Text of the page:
The crew of the damaged U.S. spy plane stranded on a Chinese island is either being held "hostage" in China or it's not, depending on one's point of view. 

"It's in the eye of the beholder," said James M. Lindsay, a foreign policy expert at the Brookings Institution. "But the longer this goes on, the more people are going to see the crew as hostages pure and simple." 

The Bush administration is refusing to use the word. President Bush has made clear that he wants to avoid inflaming opinions domestically or in China as the administration works to solve a military problem-turned-diplomatic standoff. 

"From day one, the president's focus has been creating an environment that helps bring our men and women home, ... and he has directed his staff to keep it in that environment," White House spokesman Ari Fleischer said Monday — Day 9 of the crew's detention by Chinese officials. 

"Inflammatory words do not help," he said. 

Analysts say the Bush tactic is standard diplomatic strategy. It also is designed to keep Americans from pressing for stronger U.S. action. 

"You can't begrudge the Bush administration for trying, ... for wanting to keep emotions down," Lindsay said. "That's why we have diplomats — they're the manners police for international relations." 

The 21 men and three women have been held since their Navy surveillance plane and a Chinese jet fighter collided over the South China Sea early April 1 and the U.S. aircraft limped to a landing on China's Hainan island. 

Chinese officials haven't allowed them to contact their families but handed over copies of e-mails sent from home. 

They didn't allow American diplomats to see the crew members for days after their emergency landing. And when access finally was allowed, Chinese officials dictated when American diplomats could see the crew, for how long, what they could talk about. 

A USA Today-CNN-Gallup Poll released Tuesday said 55 percent of Americans considered the plane's crew to be hostages and 54 percent said the United States should not give in to Beijing's demand for an apology. The April 6-8 poll of 1,025 adults had a margin of error of plus or minus 3 percentage points. 

Asked whether the crew members were hostages, national security adviser Condoleezza Rice said over the weekend: "Our crewmen and -women are being detained, but we have said to the Chinese the important thing is to get them out. 

"I'm not going to characterize beyond that, except to say that it is time to resolve this situation and to move on," Rice said. 

"They're being detained, and I wouldn't use the term `hostage' yet," Sen. Carl Levin, D-Mich., agreed in an appearance on CNN. 

Foreign relations experts outside the government say the administration has little choice but to take this public position. 

"As a diplomat, I think the less strong our terminology, the better off we all are for the short term," said Bruce Laingen, president of the American Academy of Diplomacy and a former hostage at the U.S. Embassy in Iran. 

"But having said that, they clearly are being held hostage to something, ... to Chinese insistence that we do x, y, z," said Laingen, chief of mission in 1979 at the embassy in Tehran when he and 51 other Americans were taken hostage and held for 444 days.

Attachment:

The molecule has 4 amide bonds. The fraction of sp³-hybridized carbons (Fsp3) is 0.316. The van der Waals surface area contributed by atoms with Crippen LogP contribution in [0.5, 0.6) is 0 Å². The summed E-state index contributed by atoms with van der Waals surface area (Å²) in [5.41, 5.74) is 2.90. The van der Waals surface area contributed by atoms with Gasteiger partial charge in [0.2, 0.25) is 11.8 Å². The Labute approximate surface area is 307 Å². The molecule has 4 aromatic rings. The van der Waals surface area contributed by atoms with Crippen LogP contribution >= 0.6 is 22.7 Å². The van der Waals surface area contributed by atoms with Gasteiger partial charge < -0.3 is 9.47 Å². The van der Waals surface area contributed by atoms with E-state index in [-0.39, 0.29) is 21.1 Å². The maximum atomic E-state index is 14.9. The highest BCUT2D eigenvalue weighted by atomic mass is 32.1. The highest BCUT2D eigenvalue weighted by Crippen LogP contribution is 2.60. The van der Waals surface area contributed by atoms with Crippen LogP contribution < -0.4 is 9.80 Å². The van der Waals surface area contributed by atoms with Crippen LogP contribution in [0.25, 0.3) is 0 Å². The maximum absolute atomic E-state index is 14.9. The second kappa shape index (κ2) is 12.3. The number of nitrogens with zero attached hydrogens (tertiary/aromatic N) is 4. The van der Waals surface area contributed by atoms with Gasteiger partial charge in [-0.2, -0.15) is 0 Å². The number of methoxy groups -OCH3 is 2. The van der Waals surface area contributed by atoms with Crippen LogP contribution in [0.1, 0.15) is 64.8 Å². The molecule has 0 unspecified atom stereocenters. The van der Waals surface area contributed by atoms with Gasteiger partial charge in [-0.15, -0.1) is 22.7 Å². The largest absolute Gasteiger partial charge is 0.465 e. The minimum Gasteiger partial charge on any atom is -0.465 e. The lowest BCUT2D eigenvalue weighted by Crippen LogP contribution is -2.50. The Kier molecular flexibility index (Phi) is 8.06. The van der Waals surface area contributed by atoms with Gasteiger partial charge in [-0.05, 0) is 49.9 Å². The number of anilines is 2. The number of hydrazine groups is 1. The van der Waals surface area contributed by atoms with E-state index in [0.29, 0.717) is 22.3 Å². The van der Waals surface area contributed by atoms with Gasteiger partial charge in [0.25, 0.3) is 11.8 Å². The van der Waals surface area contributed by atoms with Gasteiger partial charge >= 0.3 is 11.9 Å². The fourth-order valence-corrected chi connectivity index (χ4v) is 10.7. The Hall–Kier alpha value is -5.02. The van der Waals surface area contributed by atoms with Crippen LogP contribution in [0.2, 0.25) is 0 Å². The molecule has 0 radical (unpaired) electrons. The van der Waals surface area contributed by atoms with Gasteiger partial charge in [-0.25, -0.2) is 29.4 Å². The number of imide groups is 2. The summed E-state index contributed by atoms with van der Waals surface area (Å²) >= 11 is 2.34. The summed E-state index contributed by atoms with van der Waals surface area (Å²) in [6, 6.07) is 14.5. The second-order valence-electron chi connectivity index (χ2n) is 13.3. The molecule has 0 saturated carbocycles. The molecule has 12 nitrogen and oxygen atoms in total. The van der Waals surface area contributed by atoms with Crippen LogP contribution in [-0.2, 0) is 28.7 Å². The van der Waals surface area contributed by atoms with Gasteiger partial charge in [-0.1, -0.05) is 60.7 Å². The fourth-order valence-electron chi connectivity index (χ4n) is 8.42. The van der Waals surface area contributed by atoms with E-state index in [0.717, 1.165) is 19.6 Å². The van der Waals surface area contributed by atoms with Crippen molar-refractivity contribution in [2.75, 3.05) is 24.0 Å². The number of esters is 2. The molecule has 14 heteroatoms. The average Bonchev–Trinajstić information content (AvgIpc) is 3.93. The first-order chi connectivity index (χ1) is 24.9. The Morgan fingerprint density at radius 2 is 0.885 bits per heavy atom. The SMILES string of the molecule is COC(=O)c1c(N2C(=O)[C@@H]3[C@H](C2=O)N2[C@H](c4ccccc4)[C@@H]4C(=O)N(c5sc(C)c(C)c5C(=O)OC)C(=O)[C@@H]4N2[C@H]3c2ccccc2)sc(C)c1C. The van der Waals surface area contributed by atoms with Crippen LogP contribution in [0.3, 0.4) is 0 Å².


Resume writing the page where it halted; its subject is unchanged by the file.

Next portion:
Laingen said that as each day goes by, "They are increasingly hostages, and they must feel that way. Their families feel that way even more." 

For now, there's no shortage of people who agree with the administration. 

"They aren't hostages. It's just a big mistake," said Tom Prasada-Rao, 42, originally of India, now of Takoma Park, Md. "It's little boys playing war games. They should just let go and apologize." 

"They aren't hostages, but it's time for them to come home," said Juanita Moore, 78, of Washington. 

On the other hand, some relatives of the crew began using the word hostage days ago. 

Robert Blocher, father of a crew member, said his son, Navy Petty Officer 3rd Class Steven Blocher, of Charlotte, N.C., told him when they last talked that the assignment on the spy plane was more dangerous than he first thought. 

"His biggest fear was being taken hostage," Blocher said last week. 

A cousin of Navy Lt. Marcia Sonon of Lenhartsville, Pa., one of the three women on the crew, said the family found it reassuring last week to see a photo of Sonon. 

"I'm sorry that people are over there hostage, but I don't think we should give in," the cousin, Michael Sonon, said on the subject of whether the United States should apologize. 

James Reardon-Anderson, chairman of the faculty for Georgetown University's School of Foreign Service, agreed that it's "probably now fair to call them hostages." 

He said he thought the standoff would be resolved by Easter, but cautioned, "If they can't, then you've got a hostage crisis" with people counting the days as they did in the Iran hostage case. 

Lindsay said the average American likely believes "if it walks like a hostage, and quacks like a hostage, it is a hostage." But that logic might not work "if you're president," he said. 

"George Bush's first obligation is not fidelity to the English language," Lindsay said. "It's to secure the release of those men and women."